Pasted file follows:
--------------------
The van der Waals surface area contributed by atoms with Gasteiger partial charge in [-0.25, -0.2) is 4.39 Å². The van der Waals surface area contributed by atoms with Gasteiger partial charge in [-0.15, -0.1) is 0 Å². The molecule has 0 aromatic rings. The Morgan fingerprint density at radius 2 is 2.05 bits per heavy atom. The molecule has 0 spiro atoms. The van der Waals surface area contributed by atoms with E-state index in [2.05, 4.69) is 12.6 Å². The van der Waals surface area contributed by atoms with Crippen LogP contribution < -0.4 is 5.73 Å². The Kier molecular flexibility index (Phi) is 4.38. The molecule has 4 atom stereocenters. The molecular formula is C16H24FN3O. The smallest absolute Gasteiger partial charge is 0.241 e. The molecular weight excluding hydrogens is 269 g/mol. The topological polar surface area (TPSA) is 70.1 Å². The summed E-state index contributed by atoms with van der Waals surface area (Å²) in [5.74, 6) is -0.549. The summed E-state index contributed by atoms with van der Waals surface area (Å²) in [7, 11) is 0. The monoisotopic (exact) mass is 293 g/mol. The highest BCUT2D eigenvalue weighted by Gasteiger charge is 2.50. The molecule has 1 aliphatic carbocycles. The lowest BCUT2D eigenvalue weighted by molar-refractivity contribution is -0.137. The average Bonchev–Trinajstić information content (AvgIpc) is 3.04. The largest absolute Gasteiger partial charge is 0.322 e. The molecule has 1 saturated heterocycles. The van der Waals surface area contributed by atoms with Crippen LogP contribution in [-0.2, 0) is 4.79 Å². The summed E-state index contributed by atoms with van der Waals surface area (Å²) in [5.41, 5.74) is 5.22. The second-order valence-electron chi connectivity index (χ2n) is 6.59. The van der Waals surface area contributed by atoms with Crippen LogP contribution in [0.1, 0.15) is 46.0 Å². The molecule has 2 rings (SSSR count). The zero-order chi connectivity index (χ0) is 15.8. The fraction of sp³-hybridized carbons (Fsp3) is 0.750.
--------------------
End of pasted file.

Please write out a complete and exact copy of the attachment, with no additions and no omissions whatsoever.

The van der Waals surface area contributed by atoms with Gasteiger partial charge in [-0.25, -0.2) is 4.39 Å². The van der Waals surface area contributed by atoms with Gasteiger partial charge in [-0.15, -0.1) is 0 Å². The molecule has 0 aromatic rings. The Morgan fingerprint density at radius 2 is 2.05 bits per heavy atom. The molecule has 0 spiro atoms. The van der Waals surface area contributed by atoms with E-state index in [2.05, 4.69) is 12.6 Å². The van der Waals surface area contributed by atoms with Crippen LogP contribution < -0.4 is 5.73 Å². The Kier molecular flexibility index (Phi) is 4.38. The molecule has 4 atom stereocenters. The molecular formula is C16H24FN3O. The smallest absolute Gasteiger partial charge is 0.241 e. The molecular weight excluding hydrogens is 269 g/mol. The topological polar surface area (TPSA) is 70.1 Å². The summed E-state index contributed by atoms with van der Waals surface area (Å²) in [5.74, 6) is -0.549. The summed E-state index contributed by atoms with van der Waals surface area (Å²) in [7, 11) is 0. The monoisotopic (exact) mass is 293 g/mol. The highest BCUT2D eigenvalue weighted by Gasteiger charge is 2.50. The molecule has 1 aliphatic carbocycles. The lowest BCUT2D eigenvalue weighted by molar-refractivity contribution is -0.137. The average Bonchev–Trinajstić information content (AvgIpc) is 3.04. The largest absolute Gasteiger partial charge is 0.322 e. The molecule has 1 saturated heterocycles. The van der Waals surface area contributed by atoms with Crippen LogP contribution in [-0.2, 0) is 4.79 Å². The summed E-state index contributed by atoms with van der Waals surface area (Å²) in [5.41, 5.74) is 5.22. The second-order valence-electron chi connectivity index (χ2n) is 6.59. The van der Waals surface area contributed by atoms with Crippen LogP contribution in [0.1, 0.15) is 46.0 Å². The molecule has 2 rings (SSSR count). The zero-order chi connectivity index (χ0) is 15.8. The fraction of sp³-hybridized carbons (Fsp3) is 0.750.